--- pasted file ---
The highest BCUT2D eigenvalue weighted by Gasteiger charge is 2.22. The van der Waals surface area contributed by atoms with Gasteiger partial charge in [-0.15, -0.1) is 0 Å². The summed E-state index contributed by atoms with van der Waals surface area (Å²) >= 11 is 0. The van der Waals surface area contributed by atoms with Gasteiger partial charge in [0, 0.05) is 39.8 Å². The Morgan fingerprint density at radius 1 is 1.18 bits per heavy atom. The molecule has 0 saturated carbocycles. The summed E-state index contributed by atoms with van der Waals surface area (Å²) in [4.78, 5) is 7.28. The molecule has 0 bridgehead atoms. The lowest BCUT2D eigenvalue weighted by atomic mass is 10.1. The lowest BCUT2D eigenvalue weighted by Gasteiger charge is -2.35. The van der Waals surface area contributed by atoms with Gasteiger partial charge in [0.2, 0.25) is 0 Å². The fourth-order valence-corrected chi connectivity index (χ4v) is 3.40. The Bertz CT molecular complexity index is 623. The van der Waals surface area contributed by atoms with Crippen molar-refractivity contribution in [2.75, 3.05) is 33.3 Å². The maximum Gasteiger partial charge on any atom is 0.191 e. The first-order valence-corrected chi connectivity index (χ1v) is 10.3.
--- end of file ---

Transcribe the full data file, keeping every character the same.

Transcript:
The highest BCUT2D eigenvalue weighted by Gasteiger charge is 2.22. The van der Waals surface area contributed by atoms with Gasteiger partial charge in [-0.15, -0.1) is 0 Å². The summed E-state index contributed by atoms with van der Waals surface area (Å²) >= 11 is 0. The van der Waals surface area contributed by atoms with Gasteiger partial charge in [0, 0.05) is 39.8 Å². The Morgan fingerprint density at radius 1 is 1.18 bits per heavy atom. The molecule has 0 saturated carbocycles. The summed E-state index contributed by atoms with van der Waals surface area (Å²) in [4.78, 5) is 7.28. The molecule has 0 bridgehead atoms. The lowest BCUT2D eigenvalue weighted by atomic mass is 10.1. The lowest BCUT2D eigenvalue weighted by Gasteiger charge is -2.35. The van der Waals surface area contributed by atoms with Gasteiger partial charge in [0.2, 0.25) is 0 Å². The fourth-order valence-corrected chi connectivity index (χ4v) is 3.40. The Bertz CT molecular complexity index is 623. The van der Waals surface area contributed by atoms with Crippen molar-refractivity contribution in [2.75, 3.05) is 33.3 Å². The maximum Gasteiger partial charge on any atom is 0.191 e. The first-order valence-corrected chi connectivity index (χ1v) is 10.3.